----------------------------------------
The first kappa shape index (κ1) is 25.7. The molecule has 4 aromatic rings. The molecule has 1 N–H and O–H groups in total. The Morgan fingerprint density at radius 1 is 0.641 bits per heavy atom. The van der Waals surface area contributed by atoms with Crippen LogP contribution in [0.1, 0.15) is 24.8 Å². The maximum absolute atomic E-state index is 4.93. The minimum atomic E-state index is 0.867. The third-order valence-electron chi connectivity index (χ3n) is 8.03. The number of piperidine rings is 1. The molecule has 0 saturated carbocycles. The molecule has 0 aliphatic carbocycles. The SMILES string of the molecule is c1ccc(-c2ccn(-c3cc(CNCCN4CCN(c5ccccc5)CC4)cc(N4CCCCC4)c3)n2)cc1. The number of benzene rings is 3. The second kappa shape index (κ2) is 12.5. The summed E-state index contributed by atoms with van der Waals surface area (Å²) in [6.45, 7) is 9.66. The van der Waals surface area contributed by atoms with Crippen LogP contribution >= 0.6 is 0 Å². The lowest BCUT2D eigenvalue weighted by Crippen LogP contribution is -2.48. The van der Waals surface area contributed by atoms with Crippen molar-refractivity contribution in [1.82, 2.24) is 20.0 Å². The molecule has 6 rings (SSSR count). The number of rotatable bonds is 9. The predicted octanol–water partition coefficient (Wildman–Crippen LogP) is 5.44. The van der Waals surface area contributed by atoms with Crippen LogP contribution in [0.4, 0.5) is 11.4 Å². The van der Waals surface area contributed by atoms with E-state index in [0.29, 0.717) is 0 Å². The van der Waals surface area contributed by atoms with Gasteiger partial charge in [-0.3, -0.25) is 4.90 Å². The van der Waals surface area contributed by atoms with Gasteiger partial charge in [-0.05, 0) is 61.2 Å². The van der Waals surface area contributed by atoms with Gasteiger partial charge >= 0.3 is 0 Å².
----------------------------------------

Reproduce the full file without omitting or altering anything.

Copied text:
The first kappa shape index (κ1) is 25.7. The molecule has 4 aromatic rings. The molecule has 1 N–H and O–H groups in total. The Morgan fingerprint density at radius 1 is 0.641 bits per heavy atom. The van der Waals surface area contributed by atoms with Crippen LogP contribution in [0.1, 0.15) is 24.8 Å². The maximum absolute atomic E-state index is 4.93. The minimum atomic E-state index is 0.867. The third-order valence-electron chi connectivity index (χ3n) is 8.03. The number of piperidine rings is 1. The molecule has 0 saturated carbocycles. The molecule has 0 aliphatic carbocycles. The SMILES string of the molecule is c1ccc(-c2ccn(-c3cc(CNCCN4CCN(c5ccccc5)CC4)cc(N4CCCCC4)c3)n2)cc1. The number of benzene rings is 3. The second kappa shape index (κ2) is 12.5. The summed E-state index contributed by atoms with van der Waals surface area (Å²) in [6.45, 7) is 9.66. The van der Waals surface area contributed by atoms with Crippen LogP contribution >= 0.6 is 0 Å². The lowest BCUT2D eigenvalue weighted by Crippen LogP contribution is -2.48. The van der Waals surface area contributed by atoms with Crippen molar-refractivity contribution in [1.82, 2.24) is 20.0 Å². The molecule has 6 rings (SSSR count). The number of rotatable bonds is 9. The predicted octanol–water partition coefficient (Wildman–Crippen LogP) is 5.44. The van der Waals surface area contributed by atoms with Crippen LogP contribution in [0.4, 0.5) is 11.4 Å². The van der Waals surface area contributed by atoms with E-state index in [0.29, 0.717) is 0 Å². The van der Waals surface area contributed by atoms with Gasteiger partial charge in [-0.3, -0.25) is 4.90 Å². The van der Waals surface area contributed by atoms with Gasteiger partial charge in [-0.05, 0) is 61.2 Å². The van der Waals surface area contributed by atoms with Gasteiger partial charge >= 0.3 is 0 Å².